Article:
By Tom Bradley

Kevin O’Leary is an intentionally controversial figure. I quite enjoy his TV small doses. He stirs the pot and is a great offset to my favorite TV host, Amanda Lang.

I’m not sure what Mr. O’Leary’s day job is exactly, but part of it entails marketing closed and open-ended (mutual) funds. He has been prolific in bringing out new funds across a broad range of asset classes. In a matter of 21 months, the O’Leary funds have grown to include 7 closed and 3 open funds (with more to come) totaling approximately $800 million.

I’m writing about it today because I just saw the following press release in my email:

O’Leary BRIC-Plus Income & Growth Fund has completed its initial public offering for gross proceeds of $174 million, O’Leary Funds Management LP said Friday.

It prompts the question, what advisors are putting their clients into this fund? Or should I say, are letting their clients buy this fund?

I ask this not because I have a view on whether the fund will do well over the long term, but rather because the initial buyers are taking a real pounding. They pay all the costs of bringing the fund to market, and as I’ve pointed out in previous postings (Be Wary of Candy-coated Mutual Funds), they get little or no benefit from doing so. I cannot find one person in the industry who thinks this type of offering is a good deal for the IPO buyer. Nobody.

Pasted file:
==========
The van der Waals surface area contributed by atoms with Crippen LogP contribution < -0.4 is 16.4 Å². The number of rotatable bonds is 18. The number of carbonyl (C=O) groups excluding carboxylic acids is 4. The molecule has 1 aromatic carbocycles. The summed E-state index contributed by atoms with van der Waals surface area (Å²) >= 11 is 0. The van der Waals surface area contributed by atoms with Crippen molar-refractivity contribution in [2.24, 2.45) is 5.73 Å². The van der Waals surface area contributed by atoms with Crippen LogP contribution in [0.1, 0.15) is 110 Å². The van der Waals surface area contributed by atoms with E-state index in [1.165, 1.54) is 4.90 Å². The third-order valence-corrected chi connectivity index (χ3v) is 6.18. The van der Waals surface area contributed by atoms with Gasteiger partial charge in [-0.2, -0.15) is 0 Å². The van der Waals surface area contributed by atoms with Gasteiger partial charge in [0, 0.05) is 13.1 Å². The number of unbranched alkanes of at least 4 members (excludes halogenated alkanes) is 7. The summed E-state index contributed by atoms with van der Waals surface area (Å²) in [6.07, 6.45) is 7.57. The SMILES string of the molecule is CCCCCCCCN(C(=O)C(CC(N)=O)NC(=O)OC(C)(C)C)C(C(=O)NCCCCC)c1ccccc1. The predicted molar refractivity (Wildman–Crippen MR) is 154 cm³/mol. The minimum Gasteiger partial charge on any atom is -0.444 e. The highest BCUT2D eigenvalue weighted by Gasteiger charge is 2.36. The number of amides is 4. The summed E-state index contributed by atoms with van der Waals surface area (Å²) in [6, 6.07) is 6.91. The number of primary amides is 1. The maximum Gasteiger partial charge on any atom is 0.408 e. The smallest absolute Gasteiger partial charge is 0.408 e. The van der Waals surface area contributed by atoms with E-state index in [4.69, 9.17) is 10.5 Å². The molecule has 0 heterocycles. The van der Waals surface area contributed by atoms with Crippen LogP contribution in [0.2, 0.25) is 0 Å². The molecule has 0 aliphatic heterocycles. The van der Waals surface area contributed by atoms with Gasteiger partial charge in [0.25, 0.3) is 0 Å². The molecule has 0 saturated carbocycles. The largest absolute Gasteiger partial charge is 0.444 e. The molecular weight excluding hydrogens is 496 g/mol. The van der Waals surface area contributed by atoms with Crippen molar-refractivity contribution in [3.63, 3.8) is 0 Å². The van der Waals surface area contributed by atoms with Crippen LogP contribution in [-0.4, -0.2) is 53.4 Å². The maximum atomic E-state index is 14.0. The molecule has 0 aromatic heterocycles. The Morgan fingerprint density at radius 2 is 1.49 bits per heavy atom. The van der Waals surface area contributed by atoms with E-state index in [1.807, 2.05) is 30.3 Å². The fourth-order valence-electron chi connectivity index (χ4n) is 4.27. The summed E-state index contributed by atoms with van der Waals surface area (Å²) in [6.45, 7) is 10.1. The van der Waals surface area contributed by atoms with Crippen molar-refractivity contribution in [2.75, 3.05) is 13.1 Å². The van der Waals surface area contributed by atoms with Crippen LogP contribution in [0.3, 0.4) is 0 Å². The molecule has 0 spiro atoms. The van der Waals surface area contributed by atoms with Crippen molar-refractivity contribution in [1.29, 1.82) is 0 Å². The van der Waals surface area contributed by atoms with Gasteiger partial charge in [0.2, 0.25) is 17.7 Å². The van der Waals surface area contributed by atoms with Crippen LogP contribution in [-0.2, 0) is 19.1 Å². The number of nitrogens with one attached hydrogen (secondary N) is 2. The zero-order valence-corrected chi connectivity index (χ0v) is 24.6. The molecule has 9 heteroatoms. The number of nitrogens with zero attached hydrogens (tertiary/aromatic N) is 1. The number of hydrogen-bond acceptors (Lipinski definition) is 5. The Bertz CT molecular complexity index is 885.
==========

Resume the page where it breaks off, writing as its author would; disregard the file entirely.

I also ask because, as smart as Mr. O’Leary and his fund manager are, they have no credible track record in the BRIC arena. Their claim in this area is that they’re bullish on BRIC stocks. But investors that agree with them have alternatives to buying an IPO of a closed-end fund. They can wait and buy the fund when it starts trading at a discount. While they’re waiting they can look for other funds that have reasonable fees. Or they can buy a BRIC ETF, of which there are a few to choose from.

There are times when closed-end funds make sense, but ‘closed until open’ funds represent client abuse to my way of thinking.